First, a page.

Diagnosis of Hemophilia
A doctor may suspect hemophilia in a child (especially a boy) who bleeds without an apparent cause or bleeds more than expected after injury. A blood test can determine whether the person's clotting is abnormally slow. If it is, further blood tests to measure the levels of factor VIII and IX can confirm the diagnosis of hemophilia and can determine its type and severity.
At some specialized centers, genetic testing Genetic Screening Genetic screening is used to determine whether a couple is at increased risk of having a baby with a hereditary genetic disorder. Hereditary genetic disorders are disorders of chromosomes or... read more is available for women who may be carriers of the abnormal gene and for prenatal testing of a fetus.
Treatment of Hemophilia
Replace the deficient clotting factor
People who have hemophilia should avoid situations that might provoke bleeding and should avoid drugs (for example, aspirin and probably also nonsteroidal anti-inflammatory drugs) that interfere with the function of platelets. They should be conscientious about dental care so that they will not need to have teeth extracted. If people who have milder forms of hemophilia need to have dental or other surgery, the drugs aminocaproic acid or desmopressin may be given to improve temporarily the body's ability to control bleeding so that transfusions can be avoided.
Often, treatment involves transfusions Plasma People are sometimes given transfusions of whole blood during severe bleeding (for example after an injury or pregnancy complications), but usually they are given only the blood component they... read more to replace the deficient clotting factor. These factors are normally present in the liquid component of blood (plasma). Clotting factors may be obtained from donated blood by concentrating or purifying them from plasma. Clotting factors purified from plasma are treated to inactivate most of the viruses that might be present in the donated plasma. Clotting factors also may be produced in a laboratory using special technological procedures. These manufactured clotting factors are called highly purified recombinant factor concentrates. Recombinant forms of both factor VIII and IX are available. Because recombinant forms are not obtained from human donors, they do not have the slight risk of infection that is present with factors derived from donated blood. The dose, frequency, and duration of therapy are determined by the site and severity of the bleeding problem. Clotting factors may also be used to prevent bleeding before surgery or at the first sign of bleeding.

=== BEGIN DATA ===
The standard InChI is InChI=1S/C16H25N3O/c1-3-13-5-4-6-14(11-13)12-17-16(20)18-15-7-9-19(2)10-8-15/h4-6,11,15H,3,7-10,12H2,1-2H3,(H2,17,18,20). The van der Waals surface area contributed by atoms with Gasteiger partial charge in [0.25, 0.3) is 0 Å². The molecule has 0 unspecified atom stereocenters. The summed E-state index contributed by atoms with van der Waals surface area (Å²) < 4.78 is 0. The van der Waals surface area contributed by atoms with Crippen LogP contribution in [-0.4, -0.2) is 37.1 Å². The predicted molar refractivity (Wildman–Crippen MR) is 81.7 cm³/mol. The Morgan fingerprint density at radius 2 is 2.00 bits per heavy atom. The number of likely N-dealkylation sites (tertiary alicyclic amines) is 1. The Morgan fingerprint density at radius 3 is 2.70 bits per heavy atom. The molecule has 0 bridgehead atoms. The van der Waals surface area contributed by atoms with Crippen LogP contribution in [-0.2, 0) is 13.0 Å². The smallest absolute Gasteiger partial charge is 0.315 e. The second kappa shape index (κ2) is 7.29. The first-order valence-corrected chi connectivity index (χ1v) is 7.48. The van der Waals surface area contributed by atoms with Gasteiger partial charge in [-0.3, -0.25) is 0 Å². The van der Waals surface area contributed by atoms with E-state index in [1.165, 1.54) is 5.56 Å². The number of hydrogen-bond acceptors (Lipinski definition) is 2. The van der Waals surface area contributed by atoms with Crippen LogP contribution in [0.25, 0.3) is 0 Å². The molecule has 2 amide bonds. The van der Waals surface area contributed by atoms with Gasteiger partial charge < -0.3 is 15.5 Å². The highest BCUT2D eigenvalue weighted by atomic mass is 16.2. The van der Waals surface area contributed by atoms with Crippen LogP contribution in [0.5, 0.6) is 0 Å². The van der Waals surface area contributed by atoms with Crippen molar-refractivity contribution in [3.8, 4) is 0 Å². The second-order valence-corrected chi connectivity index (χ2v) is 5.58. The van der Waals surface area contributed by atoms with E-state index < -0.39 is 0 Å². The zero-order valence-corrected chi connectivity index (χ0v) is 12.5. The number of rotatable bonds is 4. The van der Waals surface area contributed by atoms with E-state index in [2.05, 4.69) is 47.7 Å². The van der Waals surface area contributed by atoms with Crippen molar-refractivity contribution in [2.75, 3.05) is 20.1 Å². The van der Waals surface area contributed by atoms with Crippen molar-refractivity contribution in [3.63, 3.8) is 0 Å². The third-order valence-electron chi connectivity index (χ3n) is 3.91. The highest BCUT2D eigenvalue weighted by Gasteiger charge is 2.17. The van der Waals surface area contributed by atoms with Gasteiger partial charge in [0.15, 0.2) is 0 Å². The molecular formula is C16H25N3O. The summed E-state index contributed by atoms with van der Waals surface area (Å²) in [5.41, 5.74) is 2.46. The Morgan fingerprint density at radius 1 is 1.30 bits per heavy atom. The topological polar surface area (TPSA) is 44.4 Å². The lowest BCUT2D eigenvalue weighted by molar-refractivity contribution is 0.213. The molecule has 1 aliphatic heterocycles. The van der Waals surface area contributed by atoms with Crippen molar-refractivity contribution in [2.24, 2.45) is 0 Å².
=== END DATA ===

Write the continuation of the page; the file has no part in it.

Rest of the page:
Hemophilia A can be treated with emicizumab, a drug that binds to factors IX and X in a way that allows blood to clot without factor VIII.
Some people with hemophilia develop antibodies to transfused clotting factors, which destroy the factors. As a result, factor replacement therapy becomes less effective. If antibodies are detected in the blood of a person with hemophilia, the dosage of the recombinant factor or plasma concentrates may be increased, or different types of clotting factors or drugs to reduce the antibody levels may be needed.
The following is an English-language resource that may be useful. Please note that THE MANUAL is not responsible for the content of this resource.
National Hemophilia Foundation: Comprehensive information on bleeding disorders, including educational programs, research, advocacy, and community resources